At the UCSF Balance and Falls Center, rotary chair testing is typically ordered in addition to videonystagmography / electronystagmography testing to evaluate your vestibular system. The vestibular system includes structures of the inner ear, vestibular nerve, brain stem and cerebellum, a region of the brain that integrates sensory perception, coordination and motor control. This system regulates balance, posture and the body's orientation in space.
Your eyes and vestibular system interact to allow you to see things clearly when you move your head. The reflex that makes this possible is known as the vestibulo-ocular reflex (VOR). It enables you to perform routine activities such as reading street signs while walking down a sidewalk. This reflex is the basis for rotary chair testing, and it is measured using goggles equipped with infrared cameras.
Preparing for the Procedure
Tell your referring doctor if you take any medications, including over-the-counter supplements or vitamins, before your test. If these have any effect on your central nervous system or the vestibular system specifically, you may be asked not to take them for 48 hours before testing.
It’s a good idea to wear loose, light, comfortable clothing for the test.
During rotary chair testing, you will sit in a rotational computerized chair positioned in the middle of a small, dark room. The chair is similar to those used during eye exams, with the addition of a seatbelt and security head strap to keep your torso and head in place.
You will wear a pair of infrared video goggles, which will record your eye movements during the test. You will be alone in the room, but there is a microphone to speak to the audiologist operating the chair and conducting the test, in case you need to take a break at any time.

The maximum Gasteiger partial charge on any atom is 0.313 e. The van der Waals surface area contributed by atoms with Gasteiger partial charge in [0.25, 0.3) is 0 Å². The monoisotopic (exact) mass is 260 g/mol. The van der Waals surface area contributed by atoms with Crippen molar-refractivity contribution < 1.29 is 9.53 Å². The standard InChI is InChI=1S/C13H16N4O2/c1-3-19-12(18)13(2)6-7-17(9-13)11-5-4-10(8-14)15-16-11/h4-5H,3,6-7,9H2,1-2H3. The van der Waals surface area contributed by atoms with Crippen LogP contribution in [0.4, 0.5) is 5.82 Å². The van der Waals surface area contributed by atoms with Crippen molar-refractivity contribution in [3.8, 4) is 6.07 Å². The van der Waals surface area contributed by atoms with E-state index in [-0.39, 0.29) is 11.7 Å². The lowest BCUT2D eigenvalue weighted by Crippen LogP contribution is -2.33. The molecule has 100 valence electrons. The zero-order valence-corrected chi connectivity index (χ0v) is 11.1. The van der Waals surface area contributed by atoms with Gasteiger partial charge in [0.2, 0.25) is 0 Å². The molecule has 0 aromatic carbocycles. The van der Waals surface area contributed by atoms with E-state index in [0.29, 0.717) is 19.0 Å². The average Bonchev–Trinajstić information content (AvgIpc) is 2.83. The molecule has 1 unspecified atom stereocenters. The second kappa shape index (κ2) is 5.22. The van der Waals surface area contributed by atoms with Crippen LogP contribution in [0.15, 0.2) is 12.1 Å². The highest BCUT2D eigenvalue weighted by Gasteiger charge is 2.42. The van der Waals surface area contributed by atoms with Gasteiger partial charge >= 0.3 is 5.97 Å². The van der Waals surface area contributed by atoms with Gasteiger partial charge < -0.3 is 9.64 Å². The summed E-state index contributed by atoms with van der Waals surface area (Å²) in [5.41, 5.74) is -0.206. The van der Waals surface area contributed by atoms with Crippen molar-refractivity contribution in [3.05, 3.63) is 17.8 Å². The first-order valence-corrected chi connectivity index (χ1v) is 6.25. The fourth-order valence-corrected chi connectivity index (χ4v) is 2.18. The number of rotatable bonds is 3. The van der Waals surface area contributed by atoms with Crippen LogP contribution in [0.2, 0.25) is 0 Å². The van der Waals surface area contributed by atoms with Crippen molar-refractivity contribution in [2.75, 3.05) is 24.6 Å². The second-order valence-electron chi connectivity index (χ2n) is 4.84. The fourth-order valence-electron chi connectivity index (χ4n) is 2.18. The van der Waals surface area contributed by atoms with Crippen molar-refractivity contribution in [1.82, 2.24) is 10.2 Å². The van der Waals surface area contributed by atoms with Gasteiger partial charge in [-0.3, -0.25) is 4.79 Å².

The test takes approximately 30 minutes and includes different sub-tests, which are designed to help determine if your dizziness or imbalance is a result of a vestibular system or central nervous system problem. During these tasks, your eye movements will be carefully monitored and recorded, specifically measuring the vestibulo-ocular reflex which occurs in response to movement of the chair. This reflex of the eyes is called nystagmus, which is an uncontrolled movement of the eyes — often side to side, but the movement can also be up and down.
The first part of the test is called the oculomotor test, which measures your eye movements in response to moving lights projected on the wall in front of you. The next part of the test is the chair test where you will be turned at varying speeds in the rotary chair. Your eye movement is recorded and analyzed. Both types of tests are useful in diagnosing and localizing the source of your dizziness or imbalance.
It’s important that you tell the audiologist if you experience any symptoms such as dizziness, nausea or headache during these tasks.
After the Procedure
After the procedure, it may take a few minutes for your eyes to adjust to light, as you will have been in a dark room for 30 or more minutes. You may also feel unsteady on your feet.
Your audiologist will discuss preliminary test results with you directly after the test, but complete results will be sent to you and your referring doctors in a formal report. Recommendations for rehabilitation, if applicable, will be noted. When you feel ready, you can go home.
UCSF Health medical specialists have reviewed this information. It is for educational purposes only and is not intended to replace the advice of your doctor or other health care provider. We encourage you to discuss any questions or concerns you may have with your provider.
Balance and Falls Center
2380 Sutter St., First Floor
San Francisco, CA 94115